“What promise was that, Green-belly?”

“Glurmek was promised to return as God-king to rule priest-king when he died,” said the Goblin.

“Whatever happened to this Glurmek?” said Ketill.

“Killed by treacherous, tricksy Dwarves,” snarled the Goblin, “Killed when they burned the great city down at the end of the Great War. Kill them all! Kill and roast them for fodder!”

“So this Glurmek is returned from the Caverns of the Damned?” said Sverrir.

“No. Priest-king read signs in sky and earth, water and fire. Sends servant to prepare the way. Servant calls moot of sons and daughters of Glurmek. Says it is time again to raise banners of the Iron Legions and march and drive Men and tricksy Dwarves from this land, our land,” said Goblin.

“Have the banners been raised?” said ValR softly.

“Ha! Chieftains remember priest-kings promises from past. Priest-kings send sons of Glurmek to death instead of the favored sons of Kustikk under old banners and signs and portents. Sons of Glurmek not trust word of priest-kings from the kingdoms now, demand proof. Servant to prove truth of signs and portents from priest-king. I sent to see truth,” said Goblin.

“And what truth have you seen?” said ValR.

“Men weak, unable to defend against might of servant. Servant make offerings in old places, awaken land to Goblins again, sweep Men from on mountains and Dwarves from under, take that which is ours again, rule mightily over rock and stone as of old,” said the Goblin.

“Is that what you will tell your chieftains and war leaders Goblin?” said ValR.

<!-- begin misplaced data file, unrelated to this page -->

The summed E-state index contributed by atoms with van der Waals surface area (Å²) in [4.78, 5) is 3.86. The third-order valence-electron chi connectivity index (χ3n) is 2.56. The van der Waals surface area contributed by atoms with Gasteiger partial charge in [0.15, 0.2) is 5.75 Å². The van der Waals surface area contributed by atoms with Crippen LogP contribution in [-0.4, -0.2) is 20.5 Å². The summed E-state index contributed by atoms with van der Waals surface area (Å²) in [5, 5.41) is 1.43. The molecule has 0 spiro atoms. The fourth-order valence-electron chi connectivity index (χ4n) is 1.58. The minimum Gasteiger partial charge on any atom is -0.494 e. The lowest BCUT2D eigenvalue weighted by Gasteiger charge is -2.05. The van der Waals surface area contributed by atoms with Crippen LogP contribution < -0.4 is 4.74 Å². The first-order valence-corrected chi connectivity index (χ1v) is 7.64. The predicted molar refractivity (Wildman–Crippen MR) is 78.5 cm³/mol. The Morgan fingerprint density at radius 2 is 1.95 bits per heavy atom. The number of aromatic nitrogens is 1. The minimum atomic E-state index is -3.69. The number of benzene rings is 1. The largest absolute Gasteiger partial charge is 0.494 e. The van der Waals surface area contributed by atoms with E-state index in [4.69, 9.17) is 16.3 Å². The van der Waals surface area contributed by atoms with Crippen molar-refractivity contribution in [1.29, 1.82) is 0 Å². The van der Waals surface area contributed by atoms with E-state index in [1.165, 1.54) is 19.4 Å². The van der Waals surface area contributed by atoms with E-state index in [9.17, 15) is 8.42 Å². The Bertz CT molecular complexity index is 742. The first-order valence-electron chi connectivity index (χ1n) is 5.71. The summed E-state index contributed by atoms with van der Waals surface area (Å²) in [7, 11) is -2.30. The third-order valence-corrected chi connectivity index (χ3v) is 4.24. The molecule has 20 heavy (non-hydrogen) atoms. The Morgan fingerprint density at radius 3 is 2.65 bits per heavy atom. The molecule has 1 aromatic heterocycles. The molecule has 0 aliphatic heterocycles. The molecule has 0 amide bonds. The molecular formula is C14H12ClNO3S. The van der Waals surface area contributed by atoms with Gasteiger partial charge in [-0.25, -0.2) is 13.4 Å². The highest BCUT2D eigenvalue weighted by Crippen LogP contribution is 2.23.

“The shrines wake, the eyes of the gods look toward the sons of Glurmek in favor again. We will march,” said the Goblin. Sverrir and ValR exchanged a look. Sverrir waved his hand at the three young Men. “Eirik, let him up. Ketill, Grimm, spears up.”

Eirik reluctantly relinquished the Goblins arm. Ketill and Grimm slowly raised the tip of their spears. The Goblin sprang to his feet and Sverrir hammered him back to the ground with a blow of his fist.

“This is what you will tell the sons of Glurmek, Goblin. Tell them to hold to the treaties and oaths sworn on the pillars in the holy places or the sons of the North shall show them the mercy of the mountains,” said ValR.

“No, Grey man, the sons of Glurmek will be told that Men are weak. The banners will be raised and the lands will fall to us again in fire and Man-blood.” spat the Goblin.

Sverrir casually kicked the Goblin in the stomach, causing it to curl up, “How about a compromise. You tell these chieftains and petty-kings that the priest-king lies to them. We'll demonstrate his falsehoods by killing this servant and shipping the head to them. Deal?”

“If you fail, we march,” said the Goblin, curled up.

“Saddle up, boys. We've got a Goblin to kill,” said Sverrir swinging into his saddle.